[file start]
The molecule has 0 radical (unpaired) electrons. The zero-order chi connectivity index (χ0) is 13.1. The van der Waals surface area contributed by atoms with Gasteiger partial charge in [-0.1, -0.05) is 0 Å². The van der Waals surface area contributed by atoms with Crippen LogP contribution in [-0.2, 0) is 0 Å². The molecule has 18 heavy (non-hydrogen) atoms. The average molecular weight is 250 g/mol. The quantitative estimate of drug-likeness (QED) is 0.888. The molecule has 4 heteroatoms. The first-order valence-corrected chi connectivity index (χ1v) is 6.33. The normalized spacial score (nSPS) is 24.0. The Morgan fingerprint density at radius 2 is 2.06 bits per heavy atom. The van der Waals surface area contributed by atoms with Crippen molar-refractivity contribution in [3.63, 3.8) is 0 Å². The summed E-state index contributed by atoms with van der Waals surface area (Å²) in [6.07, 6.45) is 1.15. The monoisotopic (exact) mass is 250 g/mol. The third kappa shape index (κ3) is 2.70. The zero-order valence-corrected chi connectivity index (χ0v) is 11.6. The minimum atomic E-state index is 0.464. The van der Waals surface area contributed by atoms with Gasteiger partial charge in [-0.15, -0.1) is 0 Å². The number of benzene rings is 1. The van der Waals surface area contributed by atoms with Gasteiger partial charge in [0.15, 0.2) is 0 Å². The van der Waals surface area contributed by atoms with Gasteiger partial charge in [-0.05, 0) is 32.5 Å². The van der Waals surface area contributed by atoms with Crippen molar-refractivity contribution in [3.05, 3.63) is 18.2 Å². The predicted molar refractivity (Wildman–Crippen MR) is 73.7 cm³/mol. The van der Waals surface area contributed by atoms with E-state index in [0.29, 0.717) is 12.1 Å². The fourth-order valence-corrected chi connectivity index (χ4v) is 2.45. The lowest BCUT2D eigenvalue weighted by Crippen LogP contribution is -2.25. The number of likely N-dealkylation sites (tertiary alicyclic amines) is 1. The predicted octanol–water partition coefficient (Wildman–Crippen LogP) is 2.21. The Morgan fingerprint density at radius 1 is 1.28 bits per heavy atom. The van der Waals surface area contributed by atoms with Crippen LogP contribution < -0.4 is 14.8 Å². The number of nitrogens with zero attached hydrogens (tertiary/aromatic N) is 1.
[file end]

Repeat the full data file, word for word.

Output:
The molecule has 0 radical (unpaired) electrons. The zero-order chi connectivity index (χ0) is 13.1. The van der Waals surface area contributed by atoms with Gasteiger partial charge in [-0.1, -0.05) is 0 Å². The van der Waals surface area contributed by atoms with Crippen LogP contribution in [-0.2, 0) is 0 Å². The molecule has 18 heavy (non-hydrogen) atoms. The average molecular weight is 250 g/mol. The quantitative estimate of drug-likeness (QED) is 0.888. The molecule has 4 heteroatoms. The first-order valence-corrected chi connectivity index (χ1v) is 6.33. The normalized spacial score (nSPS) is 24.0. The Morgan fingerprint density at radius 2 is 2.06 bits per heavy atom. The van der Waals surface area contributed by atoms with Crippen molar-refractivity contribution in [3.63, 3.8) is 0 Å². The summed E-state index contributed by atoms with van der Waals surface area (Å²) in [6.07, 6.45) is 1.15. The monoisotopic (exact) mass is 250 g/mol. The third kappa shape index (κ3) is 2.70. The zero-order valence-corrected chi connectivity index (χ0v) is 11.6. The minimum atomic E-state index is 0.464. The van der Waals surface area contributed by atoms with Gasteiger partial charge in [-0.15, -0.1) is 0 Å². The number of benzene rings is 1. The van der Waals surface area contributed by atoms with Gasteiger partial charge in [0.15, 0.2) is 0 Å². The van der Waals surface area contributed by atoms with Gasteiger partial charge in [-0.05, 0) is 32.5 Å². The van der Waals surface area contributed by atoms with Crippen molar-refractivity contribution in [3.05, 3.63) is 18.2 Å². The predicted molar refractivity (Wildman–Crippen MR) is 73.7 cm³/mol. The van der Waals surface area contributed by atoms with E-state index in [0.29, 0.717) is 12.1 Å². The fourth-order valence-corrected chi connectivity index (χ4v) is 2.45. The lowest BCUT2D eigenvalue weighted by Crippen LogP contribution is -2.25. The number of likely N-dealkylation sites (tertiary alicyclic amines) is 1. The predicted octanol–water partition coefficient (Wildman–Crippen LogP) is 2.21. The Morgan fingerprint density at radius 1 is 1.28 bits per heavy atom. The van der Waals surface area contributed by atoms with Crippen LogP contribution < -0.4 is 14.8 Å². The number of nitrogens with zero attached hydrogens (tertiary/aromatic N) is 1.